When I arrived in Bali to shoot the first episode of my de-stress travelogue called ‘Letting Go’, the first unusual thing I noticed was the vast number of offerings that were placed on the pavement outside every shop and building on the island. Looking out the window of my airport van, I was moved by the sight of an old shopkeeper who was waving around a few sticks of incense before carefully placing her own offering at the entrance of her small shop. Every movement she made was with great care and respect, before disappearing into her little shop. Prayer was so intertwined with the culture and customs of the Balinese people that it was literally a way of life. It was etched into almost every landscape, building or monument on the island. This is why Bali was often referred to as the “Island of The Gods”.
In fact, for couples getting married in Bali, a “rain stopper” was even included in a list of items that can be ordered at wedding venues to help ‘stop the rain’ on your special day. As I made my way to the highlands of Ubud, the traffic of the city melted away and I was truly enchanted by the sprawling green rice fields, ancient temples and slower pace of life in the highlands. To this day, women carry baskets of goods on their heads, which is a precarious balancing act they pull off as effortlessly as urban women strolling through a city in their high-heel shoes.
The main religion in Bali was Hindu, and the deeply spiritual beliefs of its people are expressed through their rituals, intricate carvings and beautiful works of art. There were impressive stone statues and carved archways everywhere. There is literally a reverence for art and beauty everywhere you look. I remember seeing a backpacker’s motel that spilled out on to the street that was obviously a ‘no-frills’ budget joint but it still had a sense of art with a water feature and fresh flowers placed at the entrance to welcome their guests.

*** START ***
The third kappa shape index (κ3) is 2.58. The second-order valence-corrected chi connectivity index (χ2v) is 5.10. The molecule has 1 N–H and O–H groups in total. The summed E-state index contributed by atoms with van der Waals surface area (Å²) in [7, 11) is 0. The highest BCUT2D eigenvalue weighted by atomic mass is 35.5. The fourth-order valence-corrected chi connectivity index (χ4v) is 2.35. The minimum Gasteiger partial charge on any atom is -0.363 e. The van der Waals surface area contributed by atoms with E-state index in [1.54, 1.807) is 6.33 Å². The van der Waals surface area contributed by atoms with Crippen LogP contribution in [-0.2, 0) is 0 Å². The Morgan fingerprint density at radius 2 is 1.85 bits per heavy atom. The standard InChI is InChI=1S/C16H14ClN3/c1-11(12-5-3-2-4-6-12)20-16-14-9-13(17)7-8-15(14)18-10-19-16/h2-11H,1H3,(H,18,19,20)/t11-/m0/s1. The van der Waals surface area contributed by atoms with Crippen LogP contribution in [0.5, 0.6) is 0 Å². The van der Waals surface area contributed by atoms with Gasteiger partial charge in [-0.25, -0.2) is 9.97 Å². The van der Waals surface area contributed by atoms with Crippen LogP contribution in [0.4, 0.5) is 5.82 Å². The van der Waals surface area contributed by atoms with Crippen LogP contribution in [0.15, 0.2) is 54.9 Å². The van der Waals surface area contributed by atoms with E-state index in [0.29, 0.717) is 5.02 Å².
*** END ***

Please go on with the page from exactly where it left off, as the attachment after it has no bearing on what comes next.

I was loving the charm of village life in Ubud and it was much cooler in the highlands. When I checked into my hotel, I knew I was going to sleep very well that night. There is something immediately calming about being surrounded by nature. Our body clocks seem to adjust to the laid back pace and serenity of our environment. In the absence of all that technological stimuli, which typically keeps us awake and so wired, we are sometimes not aware of how tired we actually are because we push past it. In such a relaxing setting, I crashed out really early and woke up feeling fresh and rejuvenated. When we are doing ‘nothing’ and living in nature, we are automatically more relaxed and able to sleep at a much earlier hour.
One of the most memorable things I did in Ubud was taking part in my first traditional dance class with a group of children that were so disciplined and dedicated, I was quite awed by them. Dancing was not just a hobby or something fun to do over the weekend. It was a part of their proud cultural heritage and this ancient dance form was essentially another offering to the Gods. However, I was amused by the fact that a signature feature of Balinese dancing was to really express with your eyes to convey the ‘story’ behind the dance. This required opening your eyes up really large, like saucers which gave my eyes a real workout, because they are not muscles you use every day in normal conversation.
Another highlight of my journey to Ubud was visiting the ancient Tirta Empul temple, built in the 10th
century where spiritual seekers have been making a pilgrimage to, for thousands of years to perform the ‘melukat’ ceremony which is an ancient cleansing ritual using holy water. To my surprise, I found out that “melukat” is derived from the Indonesian word “lukat” which actually means “letting go”, which was precisely the essence of my travelogue – to simply let go of all the stress and negative elements in our lives so that we can be free.
I waded through the waters of this holy spring and forgot for a wonderful moment that I was actually being filmed because I got authentically caught up in this sacred moment. With the fountain of water cascading over my head, I prayed for all the things in the world that money can never buy like inner peace, good health and love in my life. Sometimes, art imitates life and life imitates art and it was truly special to be on set, trying to share the values of ‘letting go’ as I tried to do the same myself, in this cleansing ritual. When we are able to ‘let go’ of whatever it is that could be holding us back from moving forward, we automatically feel more empowered and free. So, if you’re reading this now and you know what you need to let go of, find a way to do so, the moment you can.